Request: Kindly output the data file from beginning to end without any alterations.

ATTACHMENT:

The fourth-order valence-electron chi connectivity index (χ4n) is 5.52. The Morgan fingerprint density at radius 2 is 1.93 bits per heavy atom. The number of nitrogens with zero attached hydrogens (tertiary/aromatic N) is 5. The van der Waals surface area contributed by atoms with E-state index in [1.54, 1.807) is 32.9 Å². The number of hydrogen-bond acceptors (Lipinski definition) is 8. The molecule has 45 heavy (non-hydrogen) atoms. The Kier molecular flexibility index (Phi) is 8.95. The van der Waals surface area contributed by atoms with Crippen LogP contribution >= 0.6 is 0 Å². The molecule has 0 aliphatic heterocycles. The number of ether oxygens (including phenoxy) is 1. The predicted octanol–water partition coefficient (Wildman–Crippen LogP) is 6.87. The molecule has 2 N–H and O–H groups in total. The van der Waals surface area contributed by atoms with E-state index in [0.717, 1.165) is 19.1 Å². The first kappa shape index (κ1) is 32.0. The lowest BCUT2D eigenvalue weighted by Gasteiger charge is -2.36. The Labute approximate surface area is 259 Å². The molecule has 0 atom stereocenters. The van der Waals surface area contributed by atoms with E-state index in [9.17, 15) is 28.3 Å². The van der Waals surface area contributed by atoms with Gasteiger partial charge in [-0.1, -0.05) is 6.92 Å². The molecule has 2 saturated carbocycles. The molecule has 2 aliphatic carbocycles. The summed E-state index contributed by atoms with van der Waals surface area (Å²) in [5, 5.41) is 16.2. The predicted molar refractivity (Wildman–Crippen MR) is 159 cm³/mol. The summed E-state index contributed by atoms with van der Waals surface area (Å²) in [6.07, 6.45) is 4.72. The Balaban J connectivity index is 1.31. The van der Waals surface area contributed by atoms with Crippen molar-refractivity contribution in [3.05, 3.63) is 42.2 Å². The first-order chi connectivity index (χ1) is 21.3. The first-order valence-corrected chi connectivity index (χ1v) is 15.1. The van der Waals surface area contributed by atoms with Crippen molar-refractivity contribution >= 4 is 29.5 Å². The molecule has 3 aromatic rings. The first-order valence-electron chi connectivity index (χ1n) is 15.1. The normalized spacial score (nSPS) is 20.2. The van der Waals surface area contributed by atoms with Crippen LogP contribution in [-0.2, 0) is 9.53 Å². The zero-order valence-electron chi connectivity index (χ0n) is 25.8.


The fourth-order valence-electron chi connectivity index (χ4n) is 5.52. The Morgan fingerprint density at radius 2 is 1.93 bits per heavy atom. The number of nitrogens with zero attached hydrogens (tertiary/aromatic N) is 5. The van der Waals surface area contributed by atoms with E-state index in [1.54, 1.807) is 32.9 Å². The number of hydrogen-bond acceptors (Lipinski definition) is 8. The molecule has 45 heavy (non-hydrogen) atoms. The Kier molecular flexibility index (Phi) is 8.95. The van der Waals surface area contributed by atoms with Crippen LogP contribution >= 0.6 is 0 Å². The molecule has 0 aliphatic heterocycles. The number of ether oxygens (including phenoxy) is 1. The predicted octanol–water partition coefficient (Wildman–Crippen LogP) is 6.87. The molecule has 2 N–H and O–H groups in total. The van der Waals surface area contributed by atoms with E-state index in [0.717, 1.165) is 19.1 Å². The first kappa shape index (κ1) is 32.0. The lowest BCUT2D eigenvalue weighted by Gasteiger charge is -2.36. The Labute approximate surface area is 259 Å². The molecule has 0 atom stereocenters. The van der Waals surface area contributed by atoms with E-state index in [9.17, 15) is 28.3 Å². The van der Waals surface area contributed by atoms with Gasteiger partial charge in [-0.1, -0.05) is 6.92 Å². The molecule has 2 saturated carbocycles. The molecule has 2 aliphatic carbocycles. The summed E-state index contributed by atoms with van der Waals surface area (Å²) in [5, 5.41) is 16.2. The predicted molar refractivity (Wildman–Crippen MR) is 159 cm³/mol. The summed E-state index contributed by atoms with van der Waals surface area (Å²) in [6.07, 6.45) is 4.72. The Balaban J connectivity index is 1.31. The van der Waals surface area contributed by atoms with Crippen molar-refractivity contribution in [3.05, 3.63) is 42.2 Å². The first-order chi connectivity index (χ1) is 21.3. The first-order valence-corrected chi connectivity index (χ1v) is 15.1. The van der Waals surface area contributed by atoms with Crippen molar-refractivity contribution >= 4 is 29.5 Å². The molecule has 3 aromatic rings. The first-order valence-electron chi connectivity index (χ1n) is 15.1. The normalized spacial score (nSPS) is 20.2. The van der Waals surface area contributed by atoms with Crippen LogP contribution in [-0.2, 0) is 9.53 Å². The zero-order valence-electron chi connectivity index (χ0n) is 25.8.